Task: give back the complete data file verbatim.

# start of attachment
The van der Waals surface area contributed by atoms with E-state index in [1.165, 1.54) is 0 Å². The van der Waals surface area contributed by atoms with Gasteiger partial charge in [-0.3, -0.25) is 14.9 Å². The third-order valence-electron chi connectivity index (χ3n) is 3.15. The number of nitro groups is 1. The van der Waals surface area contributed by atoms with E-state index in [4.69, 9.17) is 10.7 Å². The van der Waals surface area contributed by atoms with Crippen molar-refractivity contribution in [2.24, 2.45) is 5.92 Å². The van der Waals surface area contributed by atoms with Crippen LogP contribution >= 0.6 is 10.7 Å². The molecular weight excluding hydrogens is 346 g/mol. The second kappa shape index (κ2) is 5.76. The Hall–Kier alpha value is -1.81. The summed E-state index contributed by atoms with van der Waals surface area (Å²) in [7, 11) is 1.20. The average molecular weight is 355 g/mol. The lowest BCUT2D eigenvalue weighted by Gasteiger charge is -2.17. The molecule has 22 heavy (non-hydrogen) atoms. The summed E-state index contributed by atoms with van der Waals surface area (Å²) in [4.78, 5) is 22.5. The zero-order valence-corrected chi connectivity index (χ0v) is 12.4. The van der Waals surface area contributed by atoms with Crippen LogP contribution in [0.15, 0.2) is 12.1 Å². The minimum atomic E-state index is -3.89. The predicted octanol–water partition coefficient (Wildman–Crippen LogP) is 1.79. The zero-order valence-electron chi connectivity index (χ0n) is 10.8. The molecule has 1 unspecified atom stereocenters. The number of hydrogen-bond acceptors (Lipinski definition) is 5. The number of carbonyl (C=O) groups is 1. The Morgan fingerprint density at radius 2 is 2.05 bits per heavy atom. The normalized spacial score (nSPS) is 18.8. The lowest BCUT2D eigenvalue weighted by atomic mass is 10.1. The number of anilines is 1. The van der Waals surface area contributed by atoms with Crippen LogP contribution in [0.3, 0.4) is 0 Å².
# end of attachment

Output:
The van der Waals surface area contributed by atoms with E-state index in [1.165, 1.54) is 0 Å². The van der Waals surface area contributed by atoms with Gasteiger partial charge in [-0.3, -0.25) is 14.9 Å². The third-order valence-electron chi connectivity index (χ3n) is 3.15. The number of nitro groups is 1. The van der Waals surface area contributed by atoms with E-state index in [4.69, 9.17) is 10.7 Å². The van der Waals surface area contributed by atoms with Crippen molar-refractivity contribution in [2.24, 2.45) is 5.92 Å². The van der Waals surface area contributed by atoms with Crippen LogP contribution >= 0.6 is 10.7 Å². The molecular weight excluding hydrogens is 346 g/mol. The second kappa shape index (κ2) is 5.76. The Hall–Kier alpha value is -1.81. The summed E-state index contributed by atoms with van der Waals surface area (Å²) in [7, 11) is 1.20. The average molecular weight is 355 g/mol. The lowest BCUT2D eigenvalue weighted by Gasteiger charge is -2.17. The molecule has 22 heavy (non-hydrogen) atoms. The summed E-state index contributed by atoms with van der Waals surface area (Å²) in [4.78, 5) is 22.5. The zero-order valence-corrected chi connectivity index (χ0v) is 12.4. The van der Waals surface area contributed by atoms with Crippen LogP contribution in [0.15, 0.2) is 12.1 Å². The minimum atomic E-state index is -3.89. The predicted octanol–water partition coefficient (Wildman–Crippen LogP) is 1.79. The zero-order valence-electron chi connectivity index (χ0n) is 10.8. The molecule has 1 unspecified atom stereocenters. The number of hydrogen-bond acceptors (Lipinski definition) is 5. The number of carbonyl (C=O) groups is 1. The Morgan fingerprint density at radius 2 is 2.05 bits per heavy atom. The normalized spacial score (nSPS) is 18.8. The lowest BCUT2D eigenvalue weighted by atomic mass is 10.1. The number of anilines is 1. The van der Waals surface area contributed by atoms with Crippen LogP contribution in [0.3, 0.4) is 0 Å².